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Could a Healthy Work-Life Balance Help End the Trucking Shortage?

 

The impact of the trucking shortage and how it can be fixed has been the primary topic of the trucking industry since the shortage began. To help fill more trucking positions, many trucking companies have upped the annual salaries they offer. In fact, a study published in 2018 revealed that the median salary for a truck driver has risen 15 percent since 2013. That is an increase of $45,000 to $53,000 per year. For a private fleet driver, the average salary has increased around 18 percent, which means these drivers are now taking home over $86,000 a year. However, even higher salaries are not enough to recruit the number of truckers needed to end the shortage.

Trucking Industry Must Meet Millennial Demands

As long-term truckers begin to retire, it is clear that the only hope of hiring enough drivers to sustain the industry is to meet the unique requirements of the millennial workforce. These workers, born between the 1981 and 1996 are not just after high-paying jobs. Instead, they are far more concerned with a job’s work-life balance potential. Work-life balance is so important to this new generation of workers, that it has surpassed compensation as the main factor a person considers when applying for a job.

In fact, a recent survey on the topic shows that 64 percent of workers said a work-life balance is the most important factor for job satisfaction, followed by job security (59 percent) and then compensation (54 percent.)

Creating a Healthy Work-Life Balance in the Trucking Industry

Trying to create an appealing work-life balance within the trucking industry can seem challenging. The long hours of driving, weeks away from home, and the not-so exotic locations along the highway can all be deterrents to the next generation of truck drivers.

Some industry experts ponder if requiring truckers to only drive regionally would be a valid solution to the problem. Instead of one trucker taking a haul across the country, truckers could trade off at designated stops, ensuring that every driver is able to make it home for dinner each night.

However, this solution may cause more harm than good. Alternating truckers and transferring loads between trucks would increase time and expenses for each haul. This difference in price could mean a jump in price on groceries and consumers goods as well.

How Drivers Can Improve Their Lives on the Road

While no work-life balance solution has been created, there are a variety of things truckers can do right now to improve their work-life balance. Here are a few things truckers can do every day to improve their quality of life on and off the road.

Stay Entertained

When driving down a seemingly endless highway for hours on end, it can be easy to zone out and go into autopilot mode. Keeping your mind stimulated is key to enjoying your travels instead of counting down the minutes until you arrive at your next stop. Luckily, there are plenty of audio-based ways to keep your mind engaged while you drive.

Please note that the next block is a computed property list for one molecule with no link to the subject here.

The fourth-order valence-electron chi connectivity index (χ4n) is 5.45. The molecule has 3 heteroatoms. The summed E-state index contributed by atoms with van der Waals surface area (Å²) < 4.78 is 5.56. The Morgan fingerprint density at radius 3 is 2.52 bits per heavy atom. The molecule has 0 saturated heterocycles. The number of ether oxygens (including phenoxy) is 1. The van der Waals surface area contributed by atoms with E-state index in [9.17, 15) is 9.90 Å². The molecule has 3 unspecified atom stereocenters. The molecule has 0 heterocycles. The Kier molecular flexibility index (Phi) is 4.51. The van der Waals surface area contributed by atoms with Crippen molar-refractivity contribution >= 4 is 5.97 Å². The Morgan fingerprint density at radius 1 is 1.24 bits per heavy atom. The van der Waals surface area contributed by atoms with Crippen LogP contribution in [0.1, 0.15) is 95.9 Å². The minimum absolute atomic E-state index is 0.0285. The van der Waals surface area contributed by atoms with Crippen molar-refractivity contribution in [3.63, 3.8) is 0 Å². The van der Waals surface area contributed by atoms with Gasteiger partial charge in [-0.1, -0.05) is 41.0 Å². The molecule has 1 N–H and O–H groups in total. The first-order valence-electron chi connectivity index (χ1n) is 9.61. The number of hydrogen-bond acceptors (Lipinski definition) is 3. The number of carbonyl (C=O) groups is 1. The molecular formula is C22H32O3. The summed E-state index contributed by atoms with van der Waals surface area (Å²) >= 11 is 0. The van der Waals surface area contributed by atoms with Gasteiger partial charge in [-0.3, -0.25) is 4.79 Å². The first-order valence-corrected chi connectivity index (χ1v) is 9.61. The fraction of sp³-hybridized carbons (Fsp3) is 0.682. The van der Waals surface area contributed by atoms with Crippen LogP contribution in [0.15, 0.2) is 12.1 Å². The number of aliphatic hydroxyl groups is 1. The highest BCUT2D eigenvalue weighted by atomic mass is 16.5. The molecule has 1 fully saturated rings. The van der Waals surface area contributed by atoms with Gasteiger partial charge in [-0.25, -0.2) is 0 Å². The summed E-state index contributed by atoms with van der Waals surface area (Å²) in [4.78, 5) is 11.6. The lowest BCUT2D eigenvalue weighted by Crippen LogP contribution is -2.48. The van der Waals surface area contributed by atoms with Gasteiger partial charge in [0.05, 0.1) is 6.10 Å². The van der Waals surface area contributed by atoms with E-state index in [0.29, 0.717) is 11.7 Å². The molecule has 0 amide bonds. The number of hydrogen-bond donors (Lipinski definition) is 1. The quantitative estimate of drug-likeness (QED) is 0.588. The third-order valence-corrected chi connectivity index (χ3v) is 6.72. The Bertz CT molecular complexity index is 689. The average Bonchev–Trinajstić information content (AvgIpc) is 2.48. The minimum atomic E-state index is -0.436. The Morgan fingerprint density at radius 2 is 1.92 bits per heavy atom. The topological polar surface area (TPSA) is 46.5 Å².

• Audiobooks: Audiobooks are a great way to catch up on the latest titles while you’re on the road. With the average book giving you up to 8-13 hours of audio, even just one audiobook can keep you entertained through a long night’s drive.
  • Music: Listening to the radio can be a great way to stay engaged and entertained during a long trip. However, if the radio has too many commercials or plays the same songs over and over, there are a variety of better options out there. With new advancements like Satellite Radio and streaming services on your phone, you can start a station that only plays your favorite artists.
  • Podcasts: Podcasts are another great way to stay entertained during long trips. Now, there are podcasts covering just about every topic from true crime, news, fishing, sports, and anything else you can imagine. Keep your mind engaged by getting hooked on a new story, laughing along with a comedy podcast, or learning new things about your industry or hobbies.

Get Moving

Trucking obviously requires a lot of sitting still. Sitting in one position for hours can take a toll on your neck, back and legs. However, taking periodic breaks to work out your muscles and burn some calories can help both your body and mind. Whether it involves stretching, going for a jog, doing some push-ups, or taking a long walk, find a small routine that works for you. Getting some exercise in also releases endorphins to help keep you happy and comfortable when you get back in the truck. 

Work Hard and Play Hard 

When you are finally home after a few days or weeks away, be sure to soak up all the time you have with your family or friends. It can be easy to get bogged down with a long list of chores that need to be done or errands you need to run. Those things are important, but if you don’t allow yourself to have some fun with your kids, enjoy your favorite homemade meals, or go on a date with your spouse, your entire time at home can seem like even more work. Remember what makes your job as a trucker worth it and be sure to give those things and people the time they deserve.